In view of the all-out effort by many members of the Society, it would be invidious to single out individuals; none the less, we must express particularly our appreciation of the enthusiastic and patient guidance of our Director and Hon. Member, Desmond Collins.
HADAS Hon. Member Barry Martin kindly sited fresh datum points on the dig; and we are grateful to Tony Legge and the Extra-mural Department of London University for the loan of sieving equipment. Our thanks are also due to Mr. Clabon and Camden Borough Council for the loan of a most useful site hut. Above all, the comfort, convenience and well-being of the entire excavation team is largely due to the great kindness and co-operation of Mr. Challon, the Park Superintendent, and his staff.
The dig will continue on Wednesdays, Saturdays and Sundays this summer, in order to excavate as much as possible of the area now at risk from erosion. It is hoped, during the winter, to do research on the finds, studying such problems as the origin of the flint from which the tools were made (which does not appear to be native to the site), tool typology, comparable assemblages and wear patterns. Members will be kept informed of the arrangements for this study.
It has been a happy, exciting and invigorating fortnight and it is hoped that the same drive and enthusiasm will continue to produce the same fascinating results for the rest of the summer. Any HADAS member who wants to help will be very welcome. Either come to the site, which is beside the Leg of Mutton Pond on West Heath, or if you prefer, check first with either Daphne Lorimer or Brigid Grafton Green.
About a hundred members attended the Annual General Meeting on May 5. It was - as usual - a friendly and informal occasion, charmingly and efficiently chaired by Eric Wookey.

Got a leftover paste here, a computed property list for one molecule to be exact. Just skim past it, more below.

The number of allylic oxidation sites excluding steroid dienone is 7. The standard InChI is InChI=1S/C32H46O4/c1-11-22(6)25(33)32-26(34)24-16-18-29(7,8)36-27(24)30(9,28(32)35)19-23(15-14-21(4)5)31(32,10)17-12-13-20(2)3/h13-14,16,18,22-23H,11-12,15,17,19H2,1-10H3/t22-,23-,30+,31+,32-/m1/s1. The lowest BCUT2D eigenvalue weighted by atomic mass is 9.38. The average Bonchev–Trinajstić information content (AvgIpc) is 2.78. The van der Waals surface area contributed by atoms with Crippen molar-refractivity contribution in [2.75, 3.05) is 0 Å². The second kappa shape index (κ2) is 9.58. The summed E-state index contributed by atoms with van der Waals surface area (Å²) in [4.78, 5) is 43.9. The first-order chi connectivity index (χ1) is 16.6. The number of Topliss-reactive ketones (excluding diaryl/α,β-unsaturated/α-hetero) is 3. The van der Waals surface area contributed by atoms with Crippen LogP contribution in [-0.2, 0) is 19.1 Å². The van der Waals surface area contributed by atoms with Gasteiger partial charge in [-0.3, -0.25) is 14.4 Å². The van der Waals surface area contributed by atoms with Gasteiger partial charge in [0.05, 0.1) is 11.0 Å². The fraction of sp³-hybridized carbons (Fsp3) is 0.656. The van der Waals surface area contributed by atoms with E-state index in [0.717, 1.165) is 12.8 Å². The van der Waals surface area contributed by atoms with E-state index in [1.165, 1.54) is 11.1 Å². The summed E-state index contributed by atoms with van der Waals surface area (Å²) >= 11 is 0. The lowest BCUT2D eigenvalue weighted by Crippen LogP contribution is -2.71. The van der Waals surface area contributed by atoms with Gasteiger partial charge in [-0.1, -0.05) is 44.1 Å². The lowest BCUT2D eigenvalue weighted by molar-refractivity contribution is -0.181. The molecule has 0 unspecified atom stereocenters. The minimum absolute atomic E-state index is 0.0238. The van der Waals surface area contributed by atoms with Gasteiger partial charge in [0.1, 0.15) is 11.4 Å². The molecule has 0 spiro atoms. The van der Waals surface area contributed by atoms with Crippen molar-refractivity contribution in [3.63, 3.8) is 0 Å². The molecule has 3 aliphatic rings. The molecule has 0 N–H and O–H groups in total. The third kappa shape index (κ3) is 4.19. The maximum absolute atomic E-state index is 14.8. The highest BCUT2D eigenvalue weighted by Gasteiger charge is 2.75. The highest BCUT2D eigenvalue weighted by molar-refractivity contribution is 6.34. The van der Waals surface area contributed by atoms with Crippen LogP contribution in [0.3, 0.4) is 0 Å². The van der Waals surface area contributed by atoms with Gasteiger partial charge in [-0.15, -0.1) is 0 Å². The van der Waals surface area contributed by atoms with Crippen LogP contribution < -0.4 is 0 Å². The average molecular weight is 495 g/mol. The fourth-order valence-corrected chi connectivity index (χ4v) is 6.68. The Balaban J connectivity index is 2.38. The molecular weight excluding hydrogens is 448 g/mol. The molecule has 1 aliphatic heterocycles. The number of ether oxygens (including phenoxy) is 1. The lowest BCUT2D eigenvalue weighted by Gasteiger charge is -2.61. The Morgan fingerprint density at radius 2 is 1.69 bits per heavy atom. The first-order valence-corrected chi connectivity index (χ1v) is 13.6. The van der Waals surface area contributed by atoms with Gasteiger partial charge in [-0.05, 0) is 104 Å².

The Reports from our Officers showed that HADAS goes from strength to strength. Membership stood, on March 31, at 294, the highest ever. Thanks to our noble fund-raisers (to whom everyone in turn paid tribute) the problems of inflation have so far been met, even though during the past year we have added considerably to our assets by buying such items as a complete set of Ordnance Survey 25 inch maps of the Borough and new exhibition equipment.
In his Annual Report, our Chairman, Brain Jarman, paid tribute to the many members who deploy their talents and time in the interests of HADAS. He emphasised our greatest need: for a place we can call a headquarters, "where we could store our possessions and work on finds and projects." He asked all members to think about this problem and, if they came up with any possible solution to it, to let him know.
The meeting passed formal resolutions which bring the Constitution into line with what is required by the Charity Commissioners. The way is now open for our Hon. Treasurer to apply for HADAS to be registered as a charity - a status which it might, in some contingencies, be useful to possess.
The slide show which followed the AGM business was a tribute to Dorothy Newbury's friendly organising ability and to the wide range of our members' interests. It portrayed many HADAS occasions and activities during the past year.
The following Officers and Committee were elected for 1975-6:
Experimental Archaeology is an aspect of study which is steadily gaining acceptance. Increasingly, stress is being laid on the extra insights which can be gained from actually doing (or attempting to do!) what those who lived in earlier periods are conjectured, from examination of the remains, to have done. In this branch of archaeology houses and huts are constructed, flints are struck, implements used, animals farmed and other projects attempted, in an effort to reach a closer approximation to the truth than is possible by theorising alone.
At Little Butser, in Hampshire, Peter Reynolds is attempting to reconstruct, and examine in detail, the way of life of an Iron Age farm of c. 300 BC. Among the activities are the reconstruction of round houses, the breeding of "prehistoric" farm animal types, and the cultivation of early types of crops. The studies will result in important information being obtained on economy, diet and other matters.
On June 13 (a Sunday) the Society will visit Butser to see this work at first hand. It is hoped that Mr. Reynolds will be able to spend some time with the party. After Butser, we shall visit Portchester, to view the Roman "Saxon shore" fort (and take tea).
This will be an "outdoor" outing, with a picnic lunch on Butser Hill. Some walking will be involved, and please bear in mind possible wet weather. An application form is enclosed for completion and return to Dorothy Newbury.